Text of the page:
Finally, after 9, they pulled in, no shouting or waving, but Curtis swung the truck around and backed it up to the gambrel and we knew it was good! Sure enough, there in the bed was a 150 pound red boar that Dan had taken! Celebration time! The grill got fired up, the sausages laid out and the beers handed around. Kirk and I cooked and handed out food while the others turned to and butchered the hog, totally stripping the skeleton of every vestige of meat. Kirk broke out his Martin and entertained us with blues and rockabilly. It was a tired and happy group that finally settled into their tents at midnight.

Sunday morning saw one last hunt for Dan, Doug, Bill and Kirk. Bill got another javelina, but the others saw no game. We started breaking up camp and cleaning up. Many hearty goodbyes and good wishes were exchanged, as well as email addresses to send our photos back and forth to. Spending four days in hunting camp with the guys was a great time. We were all sorry that Kirk didn't get anything, but still, he was most interested in big hogs and did have one real hot evening when he saw several well over 200 pounds. In all, we got five animals total for five hunters and several additional shot chances. That's not a bad showing.

Dan and I are off to fly home. Some full group photos will be circulating and I'll add one, but this story is done. I hope you have enjoyed it.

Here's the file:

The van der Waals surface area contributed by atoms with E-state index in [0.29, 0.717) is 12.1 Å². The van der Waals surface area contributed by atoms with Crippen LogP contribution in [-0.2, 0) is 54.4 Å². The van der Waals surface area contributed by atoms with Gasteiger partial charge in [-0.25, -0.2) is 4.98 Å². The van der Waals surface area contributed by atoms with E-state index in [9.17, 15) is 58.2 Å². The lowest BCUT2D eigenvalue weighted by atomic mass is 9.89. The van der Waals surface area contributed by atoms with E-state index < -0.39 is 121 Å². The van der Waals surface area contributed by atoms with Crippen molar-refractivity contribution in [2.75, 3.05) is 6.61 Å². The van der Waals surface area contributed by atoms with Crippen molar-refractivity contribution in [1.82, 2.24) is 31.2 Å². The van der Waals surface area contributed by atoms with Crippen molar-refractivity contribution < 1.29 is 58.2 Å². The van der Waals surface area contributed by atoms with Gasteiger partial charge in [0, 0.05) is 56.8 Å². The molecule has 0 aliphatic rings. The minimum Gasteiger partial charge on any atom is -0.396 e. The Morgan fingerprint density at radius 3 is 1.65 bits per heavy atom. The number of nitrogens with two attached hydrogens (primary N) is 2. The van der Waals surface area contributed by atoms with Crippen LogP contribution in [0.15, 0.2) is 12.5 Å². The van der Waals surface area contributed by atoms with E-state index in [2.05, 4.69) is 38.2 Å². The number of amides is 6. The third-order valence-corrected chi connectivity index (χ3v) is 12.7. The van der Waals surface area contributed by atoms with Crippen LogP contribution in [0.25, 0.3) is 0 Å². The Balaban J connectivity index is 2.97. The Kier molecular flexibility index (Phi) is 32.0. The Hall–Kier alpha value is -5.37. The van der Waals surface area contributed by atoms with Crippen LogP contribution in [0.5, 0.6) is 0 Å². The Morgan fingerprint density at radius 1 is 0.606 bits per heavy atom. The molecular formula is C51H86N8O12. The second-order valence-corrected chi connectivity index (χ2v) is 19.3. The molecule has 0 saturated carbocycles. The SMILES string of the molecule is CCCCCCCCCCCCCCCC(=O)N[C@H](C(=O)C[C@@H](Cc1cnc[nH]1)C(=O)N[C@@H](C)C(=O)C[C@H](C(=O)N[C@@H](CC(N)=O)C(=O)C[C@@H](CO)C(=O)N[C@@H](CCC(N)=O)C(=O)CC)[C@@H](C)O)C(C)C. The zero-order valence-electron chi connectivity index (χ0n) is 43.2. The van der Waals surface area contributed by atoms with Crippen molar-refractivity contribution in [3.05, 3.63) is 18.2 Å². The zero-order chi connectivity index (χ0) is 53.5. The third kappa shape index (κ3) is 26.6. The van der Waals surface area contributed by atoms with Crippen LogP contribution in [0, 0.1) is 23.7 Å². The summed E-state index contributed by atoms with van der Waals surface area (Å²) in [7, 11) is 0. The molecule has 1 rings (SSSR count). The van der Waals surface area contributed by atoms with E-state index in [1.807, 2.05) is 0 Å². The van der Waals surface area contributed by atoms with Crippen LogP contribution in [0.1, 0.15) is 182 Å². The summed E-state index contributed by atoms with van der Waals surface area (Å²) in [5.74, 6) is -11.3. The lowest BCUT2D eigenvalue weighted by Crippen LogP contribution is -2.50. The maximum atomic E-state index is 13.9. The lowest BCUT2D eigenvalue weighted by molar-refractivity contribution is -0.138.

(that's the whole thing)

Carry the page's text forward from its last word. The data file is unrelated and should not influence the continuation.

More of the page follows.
Here are some final pictures from yesterday and this morning:



Doug's javie...


A very proud and pleased Curtis with a pretty spiffy looking Landcruiser that is actually driving around the compound.


The sun sets on the absent hunters. I'm the only one in camp and wondering how they're all doing.


Finally, a hog! Dan got this one, a 150 pound boar, right at dusk. It took him and Curtis to yard it out of the brush.


Multiple hands making lighter work of butchering the big hog.


Believe me, by the time Dan, Curtis and Bill were through, not a scrap of pork was wasted!


Doug contemplating the day while watching the hog dressing and listening to Kirk play.


Kirk entertaining us with nice old classics.


Some Last Minute Additions


Here's Bill with the javelina he got Sunday morning



One of the misadventures of the trip (every adventure has to include some misadventures) was that I was so extremely careful not to have any metal on my when I went to the airport that I forgot that the key to the lock on the duffle bag I shipped ahead was in my coin purse and left it home. So, we get to the camp on that cold, windy, rainy first night and my sleeping bag is locked in the duffle bag. Fortunately, Curtis had a key that fit...



Curtis took Herman's skull home and treated it, removing all flesh, bleaching and sending it back to me. This photo is during my mounting of it on a walnut board. The rubber band is holding the jaw in while epoxy dries to hold it in place.